Desert Tortoise

Gopher Tortoise

Alabama Red-bellied Turtle

Bog Turtle, northern population

Copperbelly Water Snake

Eastern Indigo Snake

ESA Listed Species Impacted by WVC’s

Direct road mortality is the major threat or among the major threats to survival probability….


Mitigation measures shown to be effective l.jpg
Mitigation Measures Shown to be Effective scene response and investigation.

  • Wildlife fencing

  • Underpasses and overpasses with fencing


Wildlife fencing l.jpg
Wildlife Fencing scene response and investigation.

  • Reported reductions in WVCs: 80-99%

  • Several types of material are used, page-wire or cyclone fence material most common

  • Electric fencing also possible

  • Maintenance is a major concern

Wildlife fencing along US Hwy. 93 on Flathead Indian Reservation, MT


Wildlife crossing with fencing l.jpg
Wildlife Crossing with Fencing scene response and investigation.

  • 87% average

    reduction in WVCs

  • Used extensively by a wide array of species

  • Associated fencing

    • Keeps animals off the road

    • Funnels animals towards the crossing

New highway underpass with fencing


Promising mitigation measures to be further investigated l.jpg
Promising Mitigation Measures scene response and investigation. to be Further Investigated

  • Animal detection systems

  • Reduce speed by traffic calming or reducing the design speed

  • Seasonal wildlife warning signs

  • Reduce speed by reducing the posted speed limit

  • Wildlife crossing guards

  • Large, non-standard wildlife warning signs

  • Reduce traffic volume on road networks

  • In-vehicle warnings: roadside animal detection system communicating with on-board computers

  • In-vehicle warnings: on-board animal detectors

  • Roadway lighting to increase visibility


Promising mitigation measures to be further investigated23 l.jpg
Promising Mitigation Measures, scene response and investigation. to be Further Investigated

  • Increasing visibility through vegetation removal

  • Stop the use of road salt or consider alternate deicers

  • Influence plant species in the roadside to limit forage values

  • Reduce population size through wildlife culling

  • Reduce population size through habitat alteration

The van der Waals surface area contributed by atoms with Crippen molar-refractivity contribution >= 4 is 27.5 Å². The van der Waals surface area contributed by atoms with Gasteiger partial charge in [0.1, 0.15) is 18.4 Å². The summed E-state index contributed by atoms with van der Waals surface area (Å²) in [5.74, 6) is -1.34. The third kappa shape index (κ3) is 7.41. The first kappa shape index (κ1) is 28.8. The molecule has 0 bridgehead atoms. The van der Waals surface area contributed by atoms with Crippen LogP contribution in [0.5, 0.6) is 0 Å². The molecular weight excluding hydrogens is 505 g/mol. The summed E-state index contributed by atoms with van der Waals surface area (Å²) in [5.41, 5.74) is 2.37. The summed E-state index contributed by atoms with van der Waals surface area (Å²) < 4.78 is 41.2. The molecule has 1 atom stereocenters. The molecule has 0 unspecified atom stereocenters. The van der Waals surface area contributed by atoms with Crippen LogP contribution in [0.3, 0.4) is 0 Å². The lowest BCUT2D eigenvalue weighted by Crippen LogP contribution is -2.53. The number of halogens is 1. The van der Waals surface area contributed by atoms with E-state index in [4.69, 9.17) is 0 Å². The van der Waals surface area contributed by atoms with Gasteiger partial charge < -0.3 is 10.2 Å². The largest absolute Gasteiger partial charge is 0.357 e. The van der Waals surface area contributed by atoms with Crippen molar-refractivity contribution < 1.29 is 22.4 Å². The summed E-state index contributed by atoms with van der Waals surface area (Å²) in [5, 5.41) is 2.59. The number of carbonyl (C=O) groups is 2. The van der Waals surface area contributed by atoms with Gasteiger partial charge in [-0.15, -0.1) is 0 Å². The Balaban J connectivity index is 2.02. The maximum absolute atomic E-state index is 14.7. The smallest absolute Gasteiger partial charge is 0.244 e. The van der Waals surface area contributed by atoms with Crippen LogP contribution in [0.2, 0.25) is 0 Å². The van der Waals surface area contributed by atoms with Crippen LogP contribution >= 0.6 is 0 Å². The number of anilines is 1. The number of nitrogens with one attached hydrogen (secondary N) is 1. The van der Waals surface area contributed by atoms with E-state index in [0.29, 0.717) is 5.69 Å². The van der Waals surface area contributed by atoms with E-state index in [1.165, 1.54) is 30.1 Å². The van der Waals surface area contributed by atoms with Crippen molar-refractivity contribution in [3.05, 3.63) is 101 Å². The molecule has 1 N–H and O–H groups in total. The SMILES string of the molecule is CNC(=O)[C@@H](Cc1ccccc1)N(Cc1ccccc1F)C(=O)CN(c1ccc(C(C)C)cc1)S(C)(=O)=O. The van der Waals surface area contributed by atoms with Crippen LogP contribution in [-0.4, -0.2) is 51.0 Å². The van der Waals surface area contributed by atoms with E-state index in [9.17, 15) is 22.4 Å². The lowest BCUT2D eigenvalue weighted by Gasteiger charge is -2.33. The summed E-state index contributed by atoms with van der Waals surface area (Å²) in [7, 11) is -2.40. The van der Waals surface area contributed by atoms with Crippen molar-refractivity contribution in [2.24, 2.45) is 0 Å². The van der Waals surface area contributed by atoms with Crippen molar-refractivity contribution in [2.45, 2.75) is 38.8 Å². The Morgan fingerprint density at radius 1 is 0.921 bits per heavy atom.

• Boulder barriers

  • Wider more reflective striping along white line

  • Expanded medians


Animal detection systems l.jpg
Animal Detection Systems scene response and investigation.

  • Systems use sensors to detect large animals that approach the road

  • Warning signals are activated to inform drivers a large animal may be on/near the road

  • Warning signals are extremely time specific – short duration

  • Two major types: area-cover and break-the-beam systems

  • 82% reduction in WVCs reported in Switzerland

Experimental animal detection

system in Yellowstone NP


Slide25 l.jpg

Long Tunnels and Long Bridges scene response and investigation.

  • ~ 100% effective in WVC reductions, but very expensive

  • At least 200-300 hundred feet long, sometimes longer

  • Allow unhindered animal movements at major connectivity points

Long bridge on Arizona SR260


Reduce speed by traffic calming reducing design speed l.jpg
Reduce Speed by Traffic Calming, Reducing Design Speed scene response and investigation.

Roadkill by Posted Speed Limit in Yellowstone National Park

20

15

10

Roadkill per Mile

5

0

15

25

35

40

45

55

Posted Speed

(Data Source: Gunther et al. 1998).

Speed Bumps Used to Reduce WVCs in Australia


Ineffective or questionable measures to reduce wvc s l.jpg
Ineffective or Questionable Measures to reduce WVC’s scene response and investigation.

  • Standard wildlife warning signs

  • Deer reflectors and mirrors

  • Audio signals in the right-of-way or deer whistles on vehicles

  • Olfactory repellants

  • Deer flagging models

  • Hazing

  • Intercept feeding

  • Wildlife relocation in order to reduce population size

  • Anti-fertility treatment in order to reduce population size

  • Seasonal road closures

  • Reflective collars placed on wildlife


Next steps l.jpg
Next steps scene response and investigation.

  • WVC training manual

  • WVC training course